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Latest posts by Dovefromabove

stabilising clay banks on wet and windy slope

Posted: 15/11/2014 at 10:55

Very good point Dave - digging into the bank may very likely have cut into the water table and the effect may be that of having created a spring!   

Strictly 2014

Posted: 15/11/2014 at 10:14
David K wrote (see)

Strictly must be a real money spinner for the Beeb......raised an eyebrow the other night when Zoey announced on Strictly ITT, a comp where the prize was the dress designer's used sketches. The entry cost  was £2.50 + normal fees per text.....this is far in excess of anything I've known before, where the prizes were exotic holidays and so on costing thousands of pounds.

The profits go to Children in Need.

"...BBC competitions and votes will not be run in order to make a profit. The only time BBC competitions or votes will be aimed at raising funds will be for a BBC charitable initiative...."  quote from


Posted: 15/11/2014 at 07:44

Good morning all

The figures re Children in Need are so misleading - the money that's held in reserve is all spoken for - it's been awarded to different projects but they don't just hand over the cash in one lump sum - these are big projects and it's awarded in stages in a  responsible manner.  While it's being held in reserve it's not stuffed in the Terry W's mattress - it's invested properly in stocks and shares etc in order to make as much money as it can - again that's exactly as it should be - anything else would be irresponsible.  And when money is invested in stocks and shares the fund managers get paid - just as the people who manage my pension funds get paid.  All just as it should be.  I read that stuff in the Daily Mail slagging off CIN a few months ago - really nasty mischief-making if you ask me.

But all that be as it may, the case of the child with the cancer is very sad.  When I was at work I was involved with some children with brain tumours etc, and of course the parents would have done anything, absolutely anything, to try any treatment that just might make a scintilla of difference to the likely outcome. 

stabilising clay banks on wet and windy slope

Posted: 15/11/2014 at 07:32

If the area's large I'd be looking at the cellular geo-textiles that you fill with soil and plant up, like they use on the side of motorways etc.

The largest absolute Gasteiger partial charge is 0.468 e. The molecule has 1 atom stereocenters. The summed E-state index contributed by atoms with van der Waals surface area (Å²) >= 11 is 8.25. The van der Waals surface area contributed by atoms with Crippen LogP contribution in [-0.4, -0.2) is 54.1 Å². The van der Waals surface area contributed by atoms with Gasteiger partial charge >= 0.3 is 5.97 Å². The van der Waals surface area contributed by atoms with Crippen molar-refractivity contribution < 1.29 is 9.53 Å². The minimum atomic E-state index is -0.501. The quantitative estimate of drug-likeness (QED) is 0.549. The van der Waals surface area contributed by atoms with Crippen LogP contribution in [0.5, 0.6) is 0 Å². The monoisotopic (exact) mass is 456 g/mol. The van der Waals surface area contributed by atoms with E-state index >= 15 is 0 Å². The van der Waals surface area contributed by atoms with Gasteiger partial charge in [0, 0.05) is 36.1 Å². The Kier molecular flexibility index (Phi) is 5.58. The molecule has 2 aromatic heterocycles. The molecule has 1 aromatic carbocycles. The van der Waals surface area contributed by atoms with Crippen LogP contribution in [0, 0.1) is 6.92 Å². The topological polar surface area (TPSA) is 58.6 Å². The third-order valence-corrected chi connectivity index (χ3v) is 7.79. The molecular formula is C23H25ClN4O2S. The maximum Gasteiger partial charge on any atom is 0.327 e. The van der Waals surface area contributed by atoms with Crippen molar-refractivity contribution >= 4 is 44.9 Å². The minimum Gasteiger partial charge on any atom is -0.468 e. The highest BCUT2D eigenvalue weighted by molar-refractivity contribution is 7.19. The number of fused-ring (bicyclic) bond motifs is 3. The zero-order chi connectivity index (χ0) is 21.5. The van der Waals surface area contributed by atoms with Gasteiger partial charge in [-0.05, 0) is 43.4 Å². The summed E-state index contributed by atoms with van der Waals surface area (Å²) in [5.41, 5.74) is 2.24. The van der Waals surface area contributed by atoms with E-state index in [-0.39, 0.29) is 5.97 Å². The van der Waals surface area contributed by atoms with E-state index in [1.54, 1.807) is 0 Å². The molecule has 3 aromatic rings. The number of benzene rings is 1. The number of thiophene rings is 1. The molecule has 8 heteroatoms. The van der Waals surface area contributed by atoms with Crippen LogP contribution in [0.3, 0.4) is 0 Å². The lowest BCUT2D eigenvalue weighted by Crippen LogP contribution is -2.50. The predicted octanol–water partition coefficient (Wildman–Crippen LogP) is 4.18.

Average Spend in garden centre

Posted: 15/11/2014 at 07:23

I think one of the difficulties is that a small garden centre doesn't work - you can't compete with the big chains on buying in the stuff (whether it's bedding plants, pots or furniture) as cheaply as they can.

Small shops compete with the big supermarkets by being just around the corner so you can pop in for a few things, but the thing about garden centres is that you need a car to carry most stuff so it doesn't work like corner shops.

Far better to specialise in something niche that the big chains can't do - I'll travel miles out of my way to go to a specialist nursery like Woottens - but then they started small ages ago and it took them a long while to get where they are today, with a thriving mail order business as well as being open to the public. 

Don't want to pour cold water on your enthusiasm but going it alone is a very hard row to hoe.


Posted: 14/11/2014 at 19:09

Stuffed with supper - home made lamb curry with brinjal bhaji and chana dal from Mamta Gupta's site .  Mamta's a friend of ours and her site is fantastic.  Now we're on the sofa, glass in hand and very

See you in the morning folks - sweet dreams.

Average Spend in garden centre

Posted: 14/11/2014 at 17:45

My other half works next door to the garden centre and now I'm retired I often take him to work and before I retired a little while ago there was another garden centre just around the corner from my office.

My answers probably wouldn't be of any help as they'd be totally unrepresentative of most people in my demographic. 

Average Spend in garden centre

Posted: 14/11/2014 at 16:53

Can I ask why you want to know?   I'm a curious sort of person

And to answer the question, it all depends - I've been known to come away with a plant for £3 from the Nearly Dead shelf, or a few fibre pots for £1.99 - at other times of the year I can walk away in a sort of stupor having spent £75 or more on some plants and compost. 

If I'd got room to plant a few trees and some more shrubs I'd spend £100s. 

Don't think you can average it out and end up with anything meaningful - there are so many variables.

Christmas Cactus

Posted: 14/11/2014 at 16:48

Hi RbS

Do you mean that some flower buds have fallen off?  I'm afraid that Christmas Cacti do drop some buds, especially if they've been moved, or are a bit dry, or in a draught - they're a bit temperamental that way. 

I'm afraid you can't grow the flower buds, but if some of the greenery gets knocked off you can plant it like a cutting and it will root and grow into a new plant.  I usually plant two 'sprigs' back to back so they develop into one plant which is even all around the pot.

Hope that helps

So fed up with all this rain!!!!

Posted: 14/11/2014 at 15:58

Now the sky looks like a bad bruise - purplish grey all over with yellow and red edges.

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